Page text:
In recent years the prospect of combining electricity and digital infrastructures has fired the imagination of renewable enthusiasts. Renewable energy infrastructures should not only be more decentralized, but also smarter than the old grids for fossil and nuclear energy. Smart grids and smart electricity meters promise to reduce the need for central steering. Instead, each individual should be able to monitor and control his or her energy consumption in economically and ecologically prudent ways while distributed signals, market mechanisms, and the inherent properties of electric current do the rest spontaneously. According to bestselling author and political advisor Jeremy Rifkin, the combination of internet technology and renewable energies will pave the way for a third industrial revolution that will leave the paradigm of centralized power behind and bring on an age of “lateral power.”: “In the coming era, hundreds of millions of people will produce their own green energy in their homes, offices, and factories and share it with each other in an ‘energy Internet.’ The democratization of energy will bring with it a fundamental reordering of human relationships, impacting the very way we conduct business [and] govern society” (Rifkin 2011:2). The democratization of energy will also transform the economy and establish a new kind of “distributed capitalism” (Rifkin 2011:107–138) with smart energy networks that “function more like ecosystems than markets” (Rifkin 2011:104).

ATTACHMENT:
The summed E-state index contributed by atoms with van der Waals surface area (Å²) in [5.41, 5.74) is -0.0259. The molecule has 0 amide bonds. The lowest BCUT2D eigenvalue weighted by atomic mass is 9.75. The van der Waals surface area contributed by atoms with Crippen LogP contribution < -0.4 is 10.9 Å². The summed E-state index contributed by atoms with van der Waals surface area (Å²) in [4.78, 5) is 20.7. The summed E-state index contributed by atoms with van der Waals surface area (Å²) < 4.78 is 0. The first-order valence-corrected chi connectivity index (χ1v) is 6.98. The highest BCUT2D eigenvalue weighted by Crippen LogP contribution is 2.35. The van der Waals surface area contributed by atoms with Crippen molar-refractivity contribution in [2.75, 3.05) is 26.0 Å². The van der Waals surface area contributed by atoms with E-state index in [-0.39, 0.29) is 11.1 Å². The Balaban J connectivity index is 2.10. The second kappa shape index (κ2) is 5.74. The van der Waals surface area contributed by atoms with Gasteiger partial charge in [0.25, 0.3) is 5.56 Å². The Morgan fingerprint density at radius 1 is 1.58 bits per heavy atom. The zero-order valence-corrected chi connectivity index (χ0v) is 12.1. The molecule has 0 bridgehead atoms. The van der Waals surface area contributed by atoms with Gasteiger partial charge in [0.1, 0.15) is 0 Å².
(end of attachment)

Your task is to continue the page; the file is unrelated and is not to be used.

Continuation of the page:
Rifikin prides himself on his impact on European politicians such as Angela Merkel. While Rifkin might tend to overstate his influence, it is plausible to argue that even the Merkel administration took on—though in distorted ways—some of the ideas and motives of the anti-nuclear movement. In the wake of the nuclear phase-out plans in 2011, the German government was eager to emphasize that the enforced energy transition will leave the old patterns of the nuclear age in which the state ensured the provision of services to a passive public. Rather, the energy transition should be a participatory project from the start. Shortly after the Fukushima accidents, Merkel appointed an ethics commission to develop political guidelines for Germany’s energy future. One of its members was the sociologist Ulrich Beck, who has, since the publication of his groundbreaking book on the risk society (Beck 1986), continued to argue that a more prudent government of risks would have to go along with new and reflexive styles of politics in which critical publics engage in technopolitical debates with experts. Accordingly, the commission’s report, issued in May 2011, which acted as the blueprint for the phase-out decision in June, emphasized the potentials for the “decentralized participation” of citizens during and after the energy transition. “Users have multiple roles: they are market participants, ‘consumer-citizens’ and ‘coproducers’ in the energy system.… As political citizens they can take part in participatory processes of network expansion” (EKSE 2011:18; my own translation). Here the energy transition simultaneously figures as a project for an increased democratization and as a step towards a “distributed capitalism.” As in the nuclear age, the intricate infrastructural entanglements blur the clear divisions between the political, the technical, and the economic, this time not in the state-capitalist megamachine, but on the side of the dispersed individuals enlisted to act as energy prosumers.The reality is of course more complex. The higher volatility and geographical distribution of renewable energies currently requires more central steering efforts by four big network operators that are still natural monopolies, tightly monitored by state agencies. To enable the transmission of electricity from offshore wind parks in the North Sea to southern Germany, the country is currently establishing even larger electricity grids than those in the nuclear age. Advocates of decentralized renewable energies such as Hermann Scheer (2013a) criticize this recentralization of energy generation and the development of “supergrids.” The energy transition is thus not a clear-cut regime change, but currently more of an interregnum in which new technologies and political agendas face path dependencies of persistent material infrastructures, political traditions, and personal dispositions. There is no simple passage in German energy policy from a nuclear state with a passive public receiving infrastructural services from a monopolistic utility companies to a renewable democracy in which citizens equipped with smart meters, rooftop solar panels, and a sense of civil and ecological duty act as active participants in the energy infrastructure. Rather, the history of the anti-nuclear movement shows that the degree of public interaction with the infrastructure does not solely hinge on this or that technology, this or that design of infrastructure networks. The anti-nuclear activists made an impact on the nuclear infrastructure with their occupations and blockades precisely because of the centralizations they criticized and deemed anti-democratic. And, in turn, the reason why the promotion of alternative forms of energy generation and the possibilities for a “material participation” (Marres 2012) in them today does not quite fulfill the hopes for decentralized forms of grassroots democracy is not because of smart technology, but because of a lack of ideas for smart and politically progressive uses of it. Not only material technologies but also political technologies—the arts and crafts of political action—make a difference here. Infrastructure and politics, energy grids and economic structures, expertise and hi-tech are intertwined in dense webs. But these webs are in no way “seamless” (Hughes 1986). Rather, they are full of gaps, unpredictable currents, and channels that allow for all kinds of electric and political forms of resistance.